The overwhelming majority of living Americans cannot remember a time when the Star-Spangled Banner” was not our national anthem. 

Francis Scott Key watched the British pound Maryland’s Fort McHenry during the War of 1812 and then wrote about that moment in history in a poem originally titled “The Defence of Fort McHenry.” A newspaper in Baltimore published the work on September 14, 1814, and he later changed the name to “The Star-Spangled Banner.” 

The War of 1812, Fort McHenry for the Star-Spangled Banner.
An illustration of Fort McHenry during the War of 1812.

The words fit music he knew well: an old English tune titled “To Anacreon in Heaven.” In fact, nearly 80 different lyrics used that tune by 1820. Key himself wrote three other sets of lyrics to that melody, according to the Constitution Center.  

While “My Country ‘Tis of Thee” – lyrics adapted to another English song, “God Save the Queen” – served as America’s first national anthem, military bands and civic groups played the “Stars-Spangled Banner” with increasing frequency.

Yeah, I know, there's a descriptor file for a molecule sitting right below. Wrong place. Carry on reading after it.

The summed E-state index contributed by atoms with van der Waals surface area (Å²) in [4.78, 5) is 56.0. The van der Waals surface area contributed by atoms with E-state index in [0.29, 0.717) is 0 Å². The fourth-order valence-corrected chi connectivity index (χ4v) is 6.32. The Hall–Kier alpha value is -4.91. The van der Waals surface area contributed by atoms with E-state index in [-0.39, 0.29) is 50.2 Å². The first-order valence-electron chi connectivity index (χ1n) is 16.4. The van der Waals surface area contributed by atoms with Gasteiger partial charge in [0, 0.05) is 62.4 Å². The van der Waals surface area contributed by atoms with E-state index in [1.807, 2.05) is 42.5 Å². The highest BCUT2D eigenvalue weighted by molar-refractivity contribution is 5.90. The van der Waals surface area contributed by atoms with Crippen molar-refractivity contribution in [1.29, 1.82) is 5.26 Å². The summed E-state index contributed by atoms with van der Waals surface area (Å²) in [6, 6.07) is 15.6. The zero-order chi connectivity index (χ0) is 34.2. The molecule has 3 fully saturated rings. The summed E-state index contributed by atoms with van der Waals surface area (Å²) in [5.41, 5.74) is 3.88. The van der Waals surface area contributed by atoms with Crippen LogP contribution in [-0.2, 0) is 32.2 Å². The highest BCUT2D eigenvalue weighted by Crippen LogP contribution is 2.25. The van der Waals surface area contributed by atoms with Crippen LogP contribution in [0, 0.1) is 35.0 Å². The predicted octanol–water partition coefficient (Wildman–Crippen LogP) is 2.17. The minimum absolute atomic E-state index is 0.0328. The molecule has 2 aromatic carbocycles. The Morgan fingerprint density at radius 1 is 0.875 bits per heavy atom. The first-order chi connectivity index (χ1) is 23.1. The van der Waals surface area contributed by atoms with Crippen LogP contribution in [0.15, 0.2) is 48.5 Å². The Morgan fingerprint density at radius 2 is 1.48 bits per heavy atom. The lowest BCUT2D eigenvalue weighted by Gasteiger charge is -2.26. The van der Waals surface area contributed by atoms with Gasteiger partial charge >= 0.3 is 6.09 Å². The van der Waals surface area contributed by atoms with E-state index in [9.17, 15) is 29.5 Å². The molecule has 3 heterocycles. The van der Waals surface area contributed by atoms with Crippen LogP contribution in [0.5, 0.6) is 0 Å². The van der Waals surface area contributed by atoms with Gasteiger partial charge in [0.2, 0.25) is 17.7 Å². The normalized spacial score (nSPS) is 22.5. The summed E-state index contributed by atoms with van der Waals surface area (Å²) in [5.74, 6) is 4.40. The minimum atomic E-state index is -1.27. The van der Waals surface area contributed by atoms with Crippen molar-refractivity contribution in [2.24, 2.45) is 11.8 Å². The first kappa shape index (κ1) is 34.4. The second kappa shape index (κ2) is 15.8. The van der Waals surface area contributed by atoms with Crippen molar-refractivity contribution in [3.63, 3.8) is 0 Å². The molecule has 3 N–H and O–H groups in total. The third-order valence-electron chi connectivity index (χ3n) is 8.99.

In 1916 – 102 years after Key first published its words – President Woodrow Wilson signed an executive order decreeing it America’s national anthem.” He ordered it played at all major public events.  

Babe Ruth, 1918 World Series, Boston Red Sox vs. Chicago Cubs.
Babe Ruth during the 1918 World Series.

Two years later, with the United States fighting in World War I and baseball players going off to war, the song became a star. When the Chicago Cubs and Boston Red Sox played in the 1918 World Series, the matchup drew little interest even though Babe Ruth started on the mound for Boston in Game 1. “(Fans) were paying more attention during the game to a group of Army biplanes doing stunts near the park than they really were to the game,” historian Jim Leeke told in 2018. 

An account in the New York Times reported “… that the crowd was yawning until the ‘Star-Spangled Banner’ is spontaneously played by the naval training school band during the seventh-inning stretch.” 

Wilson’s executive order, however, did not constitute law. Thirteen more years passed before Congress finally acted early 1931. President Herbert Hoover immediately signed it into law March 3, 1931, making “The Star-Spangled Banner” our national anthem 90 years ago today.   

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